Learn to use simple moving averages (SMAs) to track stock momentum by creating scripts with thinkScript® on the thinkorswim® trading platform from TD Ameritrade.
What’s a trend? To some it might mean donning loungewear in bright colors and prints to feel trendy while working from home. To others, it could mean something that happens in a similar way enough times so that you could, with a fairly low level of analysis, predict the general details of the next occurrence. This is how trends in the stock market work, generally. But what looks like a trend to one trader may not necessarily look like a trend to another. That said, let’s look at price trends in the stock market from a slightly different angle.
Many traders and investors overlay a simple moving average (SMA) on price bars to figure out if prices are indeed in a trend. Trends ride on momentum, but how much momentum does momentum have? One way to do it is to look at the slope of an SMA. A steeper slope may mean more momentum, whereas a shallower slope could mean weaker momentum. One way to do this is to plot the SMA’s slope as a lower indicator on a chart in the thinkorswim® platform from TD Ameritrade. And that might mean creating the indicator using thinkScript®. Although there are hundreds of indicators and tools available in thinkorswim, sometimes you may want to create your own indicator or trading tool that’s tailored to your needs.
To locate the thinkScript Editor, select Charts > Studies > Edit studies... and the Edit Studies and Strategies window will open. Select Create... and this opens up the Editor window. You’ll see a predefined script in line 1. Start by deleting the script in line 1 and enter the following code exactly as you see here, including all spaces and characters.
1. declare lower;
2. input length = 20;
3. input price = close;
4. input averageType = AverageType. SIMPLE;
5. def avg = MovingAverage(averageType, price, length);
6. def height = avg - avg;
7. plot “Angle, deg” = Atan(height/length) * 180 / Double.Pi;
8. “Angle, deg”.AssignValueColor (if “Angle, deg” >=0 then color.ORANGE else color.BLUE);
Line 1. This tells the editor that this script should be displayed on the lower subgraph below a chart.
Line 2. The number of bars needed to build your average. This can vary depending on how far back you want to go to calculate the average. A 20-period SMA will likely be closer to the price bars than, say, a 100-day SMA.
Line 3. This allows you to choose the data point to calculate the SMA. This could be the high, low, open, or close. So, if you want the average of the closing price, you’d enter “close.”
Line 4. Here, you select your favorite type of moving average. So you could choose simple, exponential, weighted, or any other moving average type.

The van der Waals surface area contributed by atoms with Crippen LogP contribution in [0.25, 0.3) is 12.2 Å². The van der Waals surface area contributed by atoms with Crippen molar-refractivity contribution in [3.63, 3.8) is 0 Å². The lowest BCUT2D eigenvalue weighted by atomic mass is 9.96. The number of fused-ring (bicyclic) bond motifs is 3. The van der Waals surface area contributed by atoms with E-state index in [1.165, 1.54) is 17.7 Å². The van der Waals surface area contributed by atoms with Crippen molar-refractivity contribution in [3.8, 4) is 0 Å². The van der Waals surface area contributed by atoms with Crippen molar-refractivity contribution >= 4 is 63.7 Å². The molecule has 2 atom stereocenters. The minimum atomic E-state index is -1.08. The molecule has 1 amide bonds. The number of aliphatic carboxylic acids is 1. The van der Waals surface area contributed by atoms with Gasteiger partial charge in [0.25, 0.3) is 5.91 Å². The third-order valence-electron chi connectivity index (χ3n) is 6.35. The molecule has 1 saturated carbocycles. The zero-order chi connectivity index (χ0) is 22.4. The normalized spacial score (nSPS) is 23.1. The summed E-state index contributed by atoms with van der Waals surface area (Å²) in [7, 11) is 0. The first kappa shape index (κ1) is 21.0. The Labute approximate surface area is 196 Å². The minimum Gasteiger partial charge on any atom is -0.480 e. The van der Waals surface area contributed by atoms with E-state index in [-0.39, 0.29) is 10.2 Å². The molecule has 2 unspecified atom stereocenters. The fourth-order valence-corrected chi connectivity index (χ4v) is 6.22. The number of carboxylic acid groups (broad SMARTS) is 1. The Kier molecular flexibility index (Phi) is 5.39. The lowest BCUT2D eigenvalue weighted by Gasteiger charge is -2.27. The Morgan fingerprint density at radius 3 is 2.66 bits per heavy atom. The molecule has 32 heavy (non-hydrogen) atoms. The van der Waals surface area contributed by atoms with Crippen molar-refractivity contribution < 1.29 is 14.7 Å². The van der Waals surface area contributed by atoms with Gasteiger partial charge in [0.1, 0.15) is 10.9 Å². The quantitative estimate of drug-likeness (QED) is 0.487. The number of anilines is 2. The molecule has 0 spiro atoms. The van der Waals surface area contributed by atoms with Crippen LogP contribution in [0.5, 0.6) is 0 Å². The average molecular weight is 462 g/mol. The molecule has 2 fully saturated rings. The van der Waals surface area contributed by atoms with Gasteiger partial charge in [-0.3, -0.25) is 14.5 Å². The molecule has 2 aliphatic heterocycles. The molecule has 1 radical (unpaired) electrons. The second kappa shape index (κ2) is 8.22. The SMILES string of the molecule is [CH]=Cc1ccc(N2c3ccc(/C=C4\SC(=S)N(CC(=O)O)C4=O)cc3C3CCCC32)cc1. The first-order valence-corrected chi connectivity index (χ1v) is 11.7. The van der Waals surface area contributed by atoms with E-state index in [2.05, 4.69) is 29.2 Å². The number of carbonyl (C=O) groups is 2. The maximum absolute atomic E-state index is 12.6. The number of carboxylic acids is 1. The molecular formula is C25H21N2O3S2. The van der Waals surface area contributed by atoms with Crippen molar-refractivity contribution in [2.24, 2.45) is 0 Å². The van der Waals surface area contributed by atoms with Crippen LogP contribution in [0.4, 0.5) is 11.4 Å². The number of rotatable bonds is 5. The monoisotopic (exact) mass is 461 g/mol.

Line 5. This function calculates the average. Depending on the length, price, and moving average type you chose, the MovingAverage function will do the math.
Line 6. To create a slope, you need to know a height and distance. Slope equals rise over run. In this case, rise is the difference between one average point to the next.
Line 7. Now on to Trigonometry 101. The Atan function is short for arctangent and gives the angle of height over the length that’s used to calculate the moving average. The second half of this line converts the angle into degrees. Adding quotations around the variable “Angle, deg” creates a variable name with a space.
Line 8. Finally, let’s make the chart pretty. The AssignValueColor function allows you to assign different colors to a positive slope and negative slope. This makes it easier to see the difference between the two.
Once you’ve entered the code, select Apply and voila! Your indicator is plotted on the subchart (see figure 1).
There are different ways to apply a moving average when it’s plotted in a subchart. One way is to look at the slope. When the slope of the moving average is relatively steeper, it could suggest the trend has more momentum. If the SMA slope starts moving lower, it could indicate a slowdown, which might mean the trend may reverse.
You could take this a step further. Try adding this script as a Study filter in the thinkorswim Stock Hacker and adding a line to plot the slope that you want to scan. You could also use the script as an alert for your TD Ameritrade mobile apps.
There’s all sorts of things you can do with thinkScript. But, careful! Once you get started, it may get addictive.
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